Heat- resistant iron containing nickel. The melting pot must be clean. This obviously deprives the cast metal of some of its specified alloy content of copper.Melting of Because of the relatively low melting point of bearing metal alloys. Constant thermal control is required for efficient and uniform results. After complete melting. to insure uniformity of the melt but carefully to avoid producing too much dross. After melting. After stirring. and heating should be arranged so that a uniform temperature prevails throughout the melt. the metal should remain at rest for a few minutes. which is wasteful. then be skimmed. Clay graphite crucibles are sometimes used where contamination from iron is a serious problem. chromium or molybdenum is the preferred material for its long service life. Uneven heating may cause segregation or allow partial solidification. subsequent casting may show hard spots on the machined surface. A semi-spherical melting pot with a flange supported by a refractory shell is recommended. Stirring is from the bottom upward using a figure “8” motion. dross may be carried over into the casting and cause failure of the bearing. . it is easy to convert Bearing Alloys ingots to liquid alloy. Manual stirring is best done with a circular perforated plate on a long-handled steel rod. To make molten metal suitable for casting. Further. manually or mechanically. If not. High temperatures lead to excessive drossing. The melting pot can be of any size suitable for the amount of metal needed. requires careful control. the metal should be stirred. Also. the pot should be scraped to remove accumulations of metal and dross. however. The temperature of the melt should be controlled-or checked-by pyrometer. Segregation may occur in tin-base alloys of high copper content and may result in a deposit in the kettle after pouring which is much higher in copper than the desired alloy. fuel costs are higher and pot life shortened.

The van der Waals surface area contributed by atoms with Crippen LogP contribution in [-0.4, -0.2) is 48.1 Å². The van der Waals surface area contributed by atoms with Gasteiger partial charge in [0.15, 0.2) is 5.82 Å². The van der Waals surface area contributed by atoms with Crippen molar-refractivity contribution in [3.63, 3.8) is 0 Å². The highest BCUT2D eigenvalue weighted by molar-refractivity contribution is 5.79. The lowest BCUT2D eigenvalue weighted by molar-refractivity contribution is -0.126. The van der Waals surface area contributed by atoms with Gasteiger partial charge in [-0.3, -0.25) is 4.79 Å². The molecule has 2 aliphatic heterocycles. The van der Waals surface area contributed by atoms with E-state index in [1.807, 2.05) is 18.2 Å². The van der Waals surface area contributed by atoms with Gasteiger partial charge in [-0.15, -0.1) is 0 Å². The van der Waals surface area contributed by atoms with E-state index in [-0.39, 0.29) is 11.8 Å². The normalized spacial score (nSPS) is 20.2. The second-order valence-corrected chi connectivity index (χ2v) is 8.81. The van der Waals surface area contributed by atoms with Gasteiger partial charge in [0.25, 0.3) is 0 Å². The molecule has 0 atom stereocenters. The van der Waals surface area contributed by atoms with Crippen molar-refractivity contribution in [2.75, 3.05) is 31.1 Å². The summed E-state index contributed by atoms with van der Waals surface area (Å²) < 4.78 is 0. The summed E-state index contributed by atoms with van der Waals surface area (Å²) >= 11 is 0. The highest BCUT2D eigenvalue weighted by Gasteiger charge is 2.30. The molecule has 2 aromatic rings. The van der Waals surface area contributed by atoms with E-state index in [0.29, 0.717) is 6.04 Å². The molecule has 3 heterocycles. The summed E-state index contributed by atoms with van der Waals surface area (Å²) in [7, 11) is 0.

Safety Administration or the state . machining or Handling Babbitt otherwise working with these alloys. undercuts melting pot overnight. Unused metal at or holes to keep the bearing metal in day’s end should be poured into use the next day. pouring. This can When melting. allowed to remain between the solidus and liquidus temperatures for any Bonding the Bearing length of time. This often happens when the casting set-up is not quite There are two basic methods . Of the former case. the preferred modern practice and is the lighter float. is brittle and must known constituents may be used in be as thin as is practicable to minimize the melt if magnetically screened to stress concentration in the area. tin-iron compounds are course. dovetails. Stirring after reheating used almost exclusively. On the other hand. tin- cannot be emphasized too strongly that copper. metal are secured to the shell with the help of should not be allowed to solidify in the grooves. shell or support. crystal aggregates are supporting shell. It formed at the bond and in the latter. it must be clean and dictates the preference for steel shells. alloy between the bearing metal and the Accumulations of dross.chemical ready or when metal is left overnight for or metallurgical. If used. The most suitable copies of Material Safety Data Sheets pyrometer is the shielded type which is for the major constituents of these submerged in the melt and records on a alloys. place. informed of any hazards that may exist and the necessary steps to be taken to No portion of the melt should ever be eliminate or minimize them. relation to one another. The heavier crystals sink. Fry solidification before bonding on the Technology will supply to customers shell takes place. anchors. and secures them firmly in should be sold to a smelter or collector. The bonding not used in the pot. and mechanical . though strong. The tin-copper compound is metal waste should be sold rather than weaker than the tin-iron compound and re-used. sorted with scrupulous care. Bronze shells invite the oxidation of the metals being added. sweepings. Clean borings of layer. Good though bronze shells are serviceable if housekeeping is imperative to the bonding is properly done. casting of dependable bearings. the bond alloys with skimmings and machine-shop borings both. however. alloys must not be mixed. a melt temperature equivalent relating to the concentrations which is too low can cause segregation of airborne metal fumes and dust and in the pot as well as premature work practices. Chemical bonding is precipitated. For such a way as to assure rapid arsenic-hardened alloys. remove ferrous chips and particles. Tin-base bearing alloys are commonly This will not remove brass and bronze bonded to steel and bronze shells. by careful control of shell and bearing metal temperature Bearing Alloys care should be taken to comply with and by rapid solidification of the bearing health standards promulgated by the metal into the copper constituent of the Federal Occupational Health and bronze. In chips which may also be harmful. Upon request. be avoided. Mechanical does now always dissolve all the bonding is sometimes used for bearings crystals and the result may be hard of an inch or more in thickness which spots in the bearings. Above all. the steel shell coalescence with the bath to prevent is preferred. and the pot thoroughly cleaned before The metallurgical bond is a thin layer of re-use. possibility of forming a weak and brittle copper-arsenic bonding layer. Employees should be fully wall-mounted instrument. Lead-base alloys give equally good Additions to the melt should be made in results with either type of shell. Under these which babbitt metals are bonded to the circumstances.